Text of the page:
Nike is no stranger to green innovation. From creating the Nike Trash Talk, the first performance basketball shoe made from manufacturing waste to working with GreenXchange, a platform for the sharing of patents. Stimulating intellectual capital and property, to spurring innovation and sustainability, Nike seems to be experiencing many shapes and forms of green innovation. Now it moves on to the next level, creating a green venture capital arm.
Nike’s new strategic investment program is called the Sustainable Business & Innovation (SB&I) Lab. Its goal is to enable and accelerate Nike’s disruptive growth and innovation through sustainability. In other words, Nike is looking to invest in green start-ups that can find win-win solutions, advancing both the company’s sustainability and profitability.
According to Nike the Lab will invest in two types of portfolios:
(i) Closed loop - a vision for zero waste of natural resources in a product's journey from raw materials to finished state to post-consumer stage, and (ii) Activating the inactive - motivating and inspiring inactive populations to lead more active and healthy lives.
How much money will Nike put into this new initiative? It’s not clear yet. Bloomberg reported that Nike declined to get into specifics and was only willing to say that the effort is in its early stages and hasn’t made investments, which would need to be approved by management. Yet Nike already made an indication of its intentions by hiring a couple of senior venture capital investment professionals to run the Lab, such as Avi Sahi, who, prior to joining Nike, worked as a VP at Perseus, a $2.5 billion private equity fund, and John Hull, who previously served as managing director at Marquam Hill Capital, OVP Venture Partners and Intel’s venture arm.
Nike’s move is a bit unorthodox. It’s not that it is unusual to see companies establishing VC investment arms to help keep themselves ahead of competition, but the move is more common in high-tech industries such as IT or pharmaceuticals. Consumer goods companies like Nike have more commonly used in-house R&D and acquisitions of grown-up companies to accelerate sustainability and growth. My guess is that Nike understood that in terms of cost-benefit, it is worthwhile to explore this new route, given the economic and sustainabilty challenges Nike is facing.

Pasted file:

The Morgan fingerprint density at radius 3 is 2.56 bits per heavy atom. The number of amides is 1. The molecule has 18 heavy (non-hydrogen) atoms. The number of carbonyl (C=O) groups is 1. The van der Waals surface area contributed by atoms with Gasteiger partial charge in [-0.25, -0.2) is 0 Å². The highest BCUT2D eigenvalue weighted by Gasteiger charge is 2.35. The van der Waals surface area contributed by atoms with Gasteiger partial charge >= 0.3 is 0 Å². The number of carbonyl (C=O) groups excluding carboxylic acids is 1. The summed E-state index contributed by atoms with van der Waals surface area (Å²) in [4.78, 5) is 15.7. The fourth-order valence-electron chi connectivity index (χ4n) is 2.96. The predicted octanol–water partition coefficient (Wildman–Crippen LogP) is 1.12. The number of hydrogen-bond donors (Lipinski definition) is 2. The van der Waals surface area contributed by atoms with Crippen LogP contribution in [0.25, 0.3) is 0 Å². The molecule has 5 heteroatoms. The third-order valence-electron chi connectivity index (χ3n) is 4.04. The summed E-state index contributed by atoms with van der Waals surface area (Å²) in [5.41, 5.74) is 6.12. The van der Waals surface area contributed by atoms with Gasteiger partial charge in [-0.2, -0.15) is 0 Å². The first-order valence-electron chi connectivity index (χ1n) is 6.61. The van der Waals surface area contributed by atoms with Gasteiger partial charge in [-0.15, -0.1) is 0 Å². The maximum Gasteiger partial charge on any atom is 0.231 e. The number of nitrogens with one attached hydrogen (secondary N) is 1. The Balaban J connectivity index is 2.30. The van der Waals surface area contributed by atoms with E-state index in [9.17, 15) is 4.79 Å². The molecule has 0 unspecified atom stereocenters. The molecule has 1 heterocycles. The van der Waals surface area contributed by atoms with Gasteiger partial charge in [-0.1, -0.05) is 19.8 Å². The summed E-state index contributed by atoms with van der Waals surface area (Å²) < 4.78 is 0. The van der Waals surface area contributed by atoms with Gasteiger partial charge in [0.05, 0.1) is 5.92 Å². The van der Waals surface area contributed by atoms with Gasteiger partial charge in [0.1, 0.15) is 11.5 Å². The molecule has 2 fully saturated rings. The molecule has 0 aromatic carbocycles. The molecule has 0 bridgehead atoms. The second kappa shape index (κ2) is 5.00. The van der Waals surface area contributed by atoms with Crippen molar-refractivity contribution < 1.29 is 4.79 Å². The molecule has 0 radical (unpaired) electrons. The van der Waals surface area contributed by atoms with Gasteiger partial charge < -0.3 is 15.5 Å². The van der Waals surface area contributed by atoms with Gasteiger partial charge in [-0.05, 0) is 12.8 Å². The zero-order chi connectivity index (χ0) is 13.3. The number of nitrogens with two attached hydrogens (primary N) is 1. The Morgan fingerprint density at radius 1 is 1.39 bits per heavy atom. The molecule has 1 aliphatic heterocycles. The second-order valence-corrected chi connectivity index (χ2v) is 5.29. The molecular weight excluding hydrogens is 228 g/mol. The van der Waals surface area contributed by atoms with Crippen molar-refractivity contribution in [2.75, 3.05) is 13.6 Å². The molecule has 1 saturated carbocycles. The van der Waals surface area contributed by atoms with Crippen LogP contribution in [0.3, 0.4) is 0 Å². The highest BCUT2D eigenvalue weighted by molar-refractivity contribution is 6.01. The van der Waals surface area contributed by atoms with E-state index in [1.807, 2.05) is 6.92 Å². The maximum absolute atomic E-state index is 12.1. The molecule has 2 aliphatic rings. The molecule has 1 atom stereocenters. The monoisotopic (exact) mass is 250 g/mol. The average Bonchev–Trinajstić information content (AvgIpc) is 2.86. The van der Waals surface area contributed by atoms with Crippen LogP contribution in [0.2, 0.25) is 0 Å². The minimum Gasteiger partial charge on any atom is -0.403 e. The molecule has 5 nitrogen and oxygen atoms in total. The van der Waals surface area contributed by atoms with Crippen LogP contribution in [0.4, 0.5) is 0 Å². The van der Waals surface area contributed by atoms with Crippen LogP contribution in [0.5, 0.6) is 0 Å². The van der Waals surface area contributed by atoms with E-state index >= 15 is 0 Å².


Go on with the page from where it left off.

Not that Nike is in a bad situation – only two weeks ago the company reported on a strong quarter with a 15% rise in earnings and future orders that are up 16% at $8.5 billion. Yet, as the Wall-Street Journal reported, gross margin fell to 44.3% from 47% partly because of higher product costs. Executives at Nike, according to the newspaper, have also warned that the cost pressures would continue to weigh on margin in the near future.
Now, Nike can increase prices on its products as it did last year to offset the rise in costs, but I guess that in the current economic environment, this response has its limits. Therefore it looks like the focus shifts to reducing costs, and this is where the Lab gets into the picture as innovation is probably the best way to generate effective cost reductions for the long term.
The company’s sustainability commitments also create a need for innovation. Only a couple of weeks ago, I wrote here about Nike’s new commitment, following Greenpeace's Detox campaign, to reach the goal of zero discharge of hazardous chemicals in its supply chain by 2020. Nike wrote that “we will work tirelessly to effect system change across the industry towards this goal. This commitment includes sustained investment in moving industry, government, science and technology to deliver on systemic change.” It’s clear that the Lab will have a key role in this process, making sure that Nike will meet this goal.
Establishing an investment program and putting money in start-ups does not necessarily guarantee success (Solyndra is not the only example), but as Nike knows by now, there are many creative minds outside of Nike, so why not get some of them to be creative for the company? You might wonder why Nike couldn’t just hire them to do in-house R&D. The answer is that first it might be more cost effective to invest in start-ups and second, start-ups have their own innovative dynamics that are different from what you’ll find in an established R&D department in a large company, so why not enjoy both worlds?
When writer Elizabeth Kolbert asked energy guru Amory Lovins about thinking outside the box, Lovins responded: “There is no box.” This is exactly the state of mind behind Nike’s new VC arm. Will this new approach prove itself as better or more effective than more traditional ‘in/outside the box’ approaches? Only time will tell.
Raz Godelnik is the co-founder and CEO of Eco-Libris, a green company working to green up the book industry in the digital age. He is also an adjunct professor in the University of Delaware’s Alfred Lerner College of Business and Economics.
Raz Godelnik is an Assistant Professor and the Co-Director of the MS in Strategic Design & Management program at Parsons School of Design in New York. Currently, his research projects focus on the impact of the sharing economy on traditional business, the sharing economy and cities’ resilience, the future of design thinking, and the integration of sustainability into Millennials’ lifestyles. Raz is the co-founder of two green startups – Hemper Jeans and Eco-Libris and holds an MBA from Tel Aviv University.